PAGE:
Oil prices fell as U.S. equities hit a two-month low

Recap: Oil futures settled lower on Monday, as U.S. equities fell to a two-month low as the number of coronavirus cases continued to rise across the globe. Prices were also pressured by the possible return of crude output from Libya following reports that Libyan military commander Khalifa Haftar will lift an eight-month blockage of crude exports that had shut nearly all of the country's production. Oil prices fell as much as 6% during the trading session and experienced their widest trading range since September 8. Losses were trimmed prior to the settlement period. October WTI oil fell $1.80, or 4.4%, to settle at $39.31 a barrel. November Brent settled at $41.44 a barrel, down $1.71, or 4%. October RBOB shed 4.8% to close at $1.1771 a gallon, while October heating oil shed 4.5%, to settle at $1.173 a gallon.

Technical Analysis:  Once again, WTI failed to gain enough momentum to hold above $40 a barrel, as concern over COVID-19 and its impact on demand continues to overshadow other outside influences. November WTI sliced through the 50 and 10-day moving averages. This is a significant move. We would continue to look to sell rallies up toward the $40, as the main trend remains to the down side. Ultimately, and in the near term, we would look for a push toward the $36 dollar level. Below $36, additional support is set at $34.99. Above $40, there is resistance set at 441.52, the 50% retracement provided by the January high of $75.01 and the April low of $7.82.

Fundamental News:  Royal Dutch Shell said drilling operations at Mars, an offshore platform in the Gulf of Mexico, have been suspended due to Tropical Storm Beta.  On Friday, it shut operations at its Perdido platform.    Occidental Petroleum Corp also began implementing storm procedures. Chevron Corp has not evacuated staff and there was no impact from storm Beta on production at its operated facilities.  Tropical Storm Beta is getting closer to the coast of central Texas, according to the National Hurricane Center.  It is located about 45 miles southeast of Port O’Connner, Texas with sustained winds of 45 mph.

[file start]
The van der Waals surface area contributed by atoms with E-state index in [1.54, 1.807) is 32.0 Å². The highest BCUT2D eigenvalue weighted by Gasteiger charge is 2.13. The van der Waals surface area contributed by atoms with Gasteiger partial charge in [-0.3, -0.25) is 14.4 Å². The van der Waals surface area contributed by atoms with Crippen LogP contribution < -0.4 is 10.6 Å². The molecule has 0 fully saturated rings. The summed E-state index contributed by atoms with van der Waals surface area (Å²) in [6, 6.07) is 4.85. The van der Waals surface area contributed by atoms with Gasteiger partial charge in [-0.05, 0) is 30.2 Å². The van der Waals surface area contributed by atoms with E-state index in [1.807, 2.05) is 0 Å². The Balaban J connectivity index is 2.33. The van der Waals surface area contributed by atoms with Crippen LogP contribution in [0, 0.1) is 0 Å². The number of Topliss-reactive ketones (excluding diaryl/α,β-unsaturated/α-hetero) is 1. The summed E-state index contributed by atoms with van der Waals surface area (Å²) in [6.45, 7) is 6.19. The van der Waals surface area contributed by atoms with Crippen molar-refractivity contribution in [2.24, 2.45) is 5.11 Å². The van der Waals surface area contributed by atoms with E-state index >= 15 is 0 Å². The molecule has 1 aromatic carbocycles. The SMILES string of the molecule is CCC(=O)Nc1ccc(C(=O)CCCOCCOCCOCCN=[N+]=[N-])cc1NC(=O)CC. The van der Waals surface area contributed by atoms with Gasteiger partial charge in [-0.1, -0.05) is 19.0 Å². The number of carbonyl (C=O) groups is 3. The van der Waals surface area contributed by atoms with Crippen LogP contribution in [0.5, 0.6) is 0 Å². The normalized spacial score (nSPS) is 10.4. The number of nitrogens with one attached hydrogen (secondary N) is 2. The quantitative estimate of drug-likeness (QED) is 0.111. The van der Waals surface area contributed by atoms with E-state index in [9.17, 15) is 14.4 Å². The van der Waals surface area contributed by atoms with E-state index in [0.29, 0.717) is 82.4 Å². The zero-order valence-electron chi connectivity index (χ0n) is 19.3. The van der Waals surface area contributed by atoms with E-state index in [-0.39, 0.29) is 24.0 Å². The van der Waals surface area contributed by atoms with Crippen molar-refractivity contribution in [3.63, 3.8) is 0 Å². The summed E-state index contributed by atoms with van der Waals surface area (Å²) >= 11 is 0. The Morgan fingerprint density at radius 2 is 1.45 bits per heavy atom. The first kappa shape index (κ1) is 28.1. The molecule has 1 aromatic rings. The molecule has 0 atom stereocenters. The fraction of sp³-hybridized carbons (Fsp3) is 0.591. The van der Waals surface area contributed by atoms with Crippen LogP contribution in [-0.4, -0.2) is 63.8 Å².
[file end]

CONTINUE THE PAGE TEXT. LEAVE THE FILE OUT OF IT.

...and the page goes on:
The U.S. Coast Guard closed the ports of Houston, Galveston, Texas City and Freeport, Texas, ahead of Tropical Storm Beta, which is expected to make landfall by Tuesday on the central Texas coast. 

Workers at Libya's major Sharara field resumed operations after National Oil Corporation announced a partial lifting of force majeure. According to engineers working at the field said flaring had restarted at the field and added that engineers had been returning to the area since Wednesday.  It was unclear when production might restart and there was no immediate comment from the NOC.  Two other NOC companies said they had issued directives to staff to start working to prepare to recommence production as soon as possible.  On Saturday Libya lifted force majeure on what it described as "safe" fields and ports but the measure would remain in place for facilities where fighters remain.  The NOC has said facilities were degraded during the shutdown and during years of conflict, which could slow any recovery.  Meanwhile, Arabian Gulf Oil Com which had been producing around 300,000 bpd early last year, said it was ordering staff to start operations to prepare for a resumption in output as soon as possible. Sirte Oil Co, another NOC company, said it had issued a directive to all staff to take the necessary measures to prepare for the start of production as soon as possible.

According to Refinitiv Eikon shipping data, the Marlin Shikoku oil tanker is making its way to Libya's Marsa El Hariga terminal.

OPEC sources stated that OPEC and its allies are watching efforts to resume oil output in Libya very closely.  A restart in Libya’s production could force other producers to make further reduction to support prices. 

Early Market Call – as of 8:55 AM EDT
WTI – Oct $39.60, up 29 cents
RBOB – Oct $1.1718, down 53 points
HO – Oct $1.1079, up 6 points
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